Fluoroscopy uses a continuous or pulsed x-ray beam to create images and project them onto a video monitor. Your exam may use a contrast material to clearly define the area of interest. Fluoroscopy allows your doctor to view joints or internal organs in motion. The exam also captures still images or movies and stores them on a computer.
This procedure may use an intravenous (IV) line and devices that monitor your heart beat and blood pressure.
How does the procedure work?
The doctor inserts the biopsy needle through the skin and into the liver and removes a tissue sample.
The doctor inserts a thin plastic tube (catheter) into the jugular vein in your neck and threads it into the liver. Then, the doctor injects a contrast material through the tube to see the liver with imaging. They insert a long, thin needle through the tube and into the liver to remove a tissue sample. If you have problems with blood clotting, your doctor may use this type of biopsy.
How is the biopsy procedure performed?
Most often, this is an outpatient procedure. However, some patients need to stay overnight for observation. Ask your doctor if this will be the case for you.
You will lie on the table. A nurse or technologist inserts an intravenous (IV) line into a vein in your hand or arm. This allows you to receive sedation or relaxation medication. You may also have a mild sedative prior to the biopsy.
The nurse or doctor sterilizes the site and covers it with a sterile drape. They will numb the site with a local anesthetic before they insert the biopsy needle. This may briefly burn or sting before the area becomes numb .
The doctor may make a tiny skin incision at the site.
The doctor determines the best place to put the needle by looking at ultrasound or CT images. The doctor may make a small incision at that site. They insert the needle through the skin into the liver and remove a tissue sample.
The doctor makes a small incision in your neck over the jugular vein. They insert a thin, plastic tube (catheter) into this vein. The doctor threads the catheter through the jugular vein into the hepatic vein in your liver. The doctor will use fluoroscopy and inject a contrast material through the catheter to better see the veins and liver. They will insert a biopsy needle through the catheter and remove a tissue sample.
In some cases, the doctor may use additional imaging, such as ultrasound, to help guide the needle.
The doctor applies pressure to prevent any bleeding and covers the opening in the skin with a bandage. Typically, no sutures are necessary.
You will remain lying down for up to 4 hours after the biopsy.
The doctor or nurse removes your IV line before you go home.
The entire procedure usually takes about 30 minutes.
What will I experience during and after the biopsy?
When the doctor injects the local anesthetic to numb the skin, you will feel a slight pin prick from the needle and some burning from the anesthetic medication. The area will become numb shortly. You may feel some pressure when the doctor inserts the biopsy needle.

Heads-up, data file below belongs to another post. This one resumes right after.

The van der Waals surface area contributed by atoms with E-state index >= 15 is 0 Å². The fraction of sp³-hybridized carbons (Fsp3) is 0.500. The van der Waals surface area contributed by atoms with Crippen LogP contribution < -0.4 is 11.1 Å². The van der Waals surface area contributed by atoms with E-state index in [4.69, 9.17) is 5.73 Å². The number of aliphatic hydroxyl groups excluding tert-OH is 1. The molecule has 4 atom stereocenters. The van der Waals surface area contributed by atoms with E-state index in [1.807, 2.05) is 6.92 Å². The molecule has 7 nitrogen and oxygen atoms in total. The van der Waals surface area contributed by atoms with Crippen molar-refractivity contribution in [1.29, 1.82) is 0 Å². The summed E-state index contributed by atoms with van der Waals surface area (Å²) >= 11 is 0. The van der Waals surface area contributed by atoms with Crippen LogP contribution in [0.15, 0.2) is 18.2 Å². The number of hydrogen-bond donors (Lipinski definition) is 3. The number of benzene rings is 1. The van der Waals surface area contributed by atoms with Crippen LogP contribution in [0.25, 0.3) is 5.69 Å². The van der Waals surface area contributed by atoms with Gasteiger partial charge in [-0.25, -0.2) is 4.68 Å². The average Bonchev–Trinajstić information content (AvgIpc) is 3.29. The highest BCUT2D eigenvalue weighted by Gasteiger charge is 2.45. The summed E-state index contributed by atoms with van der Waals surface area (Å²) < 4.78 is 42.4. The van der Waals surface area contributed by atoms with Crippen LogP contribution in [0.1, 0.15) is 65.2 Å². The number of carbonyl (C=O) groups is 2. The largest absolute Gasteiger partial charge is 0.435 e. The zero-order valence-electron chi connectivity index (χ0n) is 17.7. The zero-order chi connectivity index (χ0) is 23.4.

You will need to remain still and not cough during the procedure. You may also need to hold your breath multiple times during the biopsy. It is important to hold your breath to help the doctor safely place the needle.
Aftercare instructions vary. You should be able to remove your bandage one day after the procedure. You may bathe or shower as normal.
Avoid intense activity and heavy lifting for one week. Do not drive or operate machinery for at least 12 hours after the procedure.
You may feel:
- soreness where the doctor inserted the needle
- dull pain in your shoulders or back
This pain typically lasts less than a week. Your doctor may prescribe pain medication. Do not take aspirin, products containing aspirin, or nonsteroidal anti-inflammatory drugs for 24 hours after the procedure. Unless your primary doctor has instructed you not to, you may take acetaminophen (Tylenol) if needed.
Who interprets the results and how do I get them?
A pathologist examines the tissue samples and makes a final diagnosis. Biopsy results usually are available to your doctor within a week after the procedure.
What are the benefits vs. risks?
- Needle biopsy is a reliable way to get tissue samples to help diagnose whether a nodule is benign (non-cancerous) or malignant. This test also helps your doctor diagnose or stage liver disease.
- A needle biopsy is less invasive than surgical biopsies that involve a larger incision and general anesthesia.
- The procedure is usually not painful. Needle biopsies are as accurate as surgical biopsies.
- Recovery time is brief, and patients can soon resume their usual activities.
- Any procedure that penetrates the skin carries a risk of infection. The chance of infection requiring antibiotic treatment is about less than one in 1,000.
- Internal bleeding may occur but is rare. If it does occur, you may need to stay overnight at the hospital to stop the bleeding.
- Accidental injury to a nearby organ may occur. Bile may leak from the liver or gallbladder. There is a slight risk of a collapsed lung, (pneumothorax) or a buildup of blood in the space between the lung and the chest wall (hemothorax).
- Transjugular biopsy risks include:
- a collection of blood (hematoma) where the doctor inserted the catheter into the neck
- short-term effects to the face or eyes
- a hoarse or weak voice
- If the biopsy used contrast material, there is a very slight risk of allergic reaction. Reactions usually are mild and easily controlled by medication. If you have allergic symptoms, a radiologist or other doctor will be available for immediate assistance.
What are the limitations of Liver Biopsy?
Percutaneous biopsy may be difficult for patients who are:
- very obese
- have a liver infection
- are unable to hold their breath or hold still for the length of the procedure
The position of the liver can also be a limiting factor.
This page was reviewed on September 15, 2022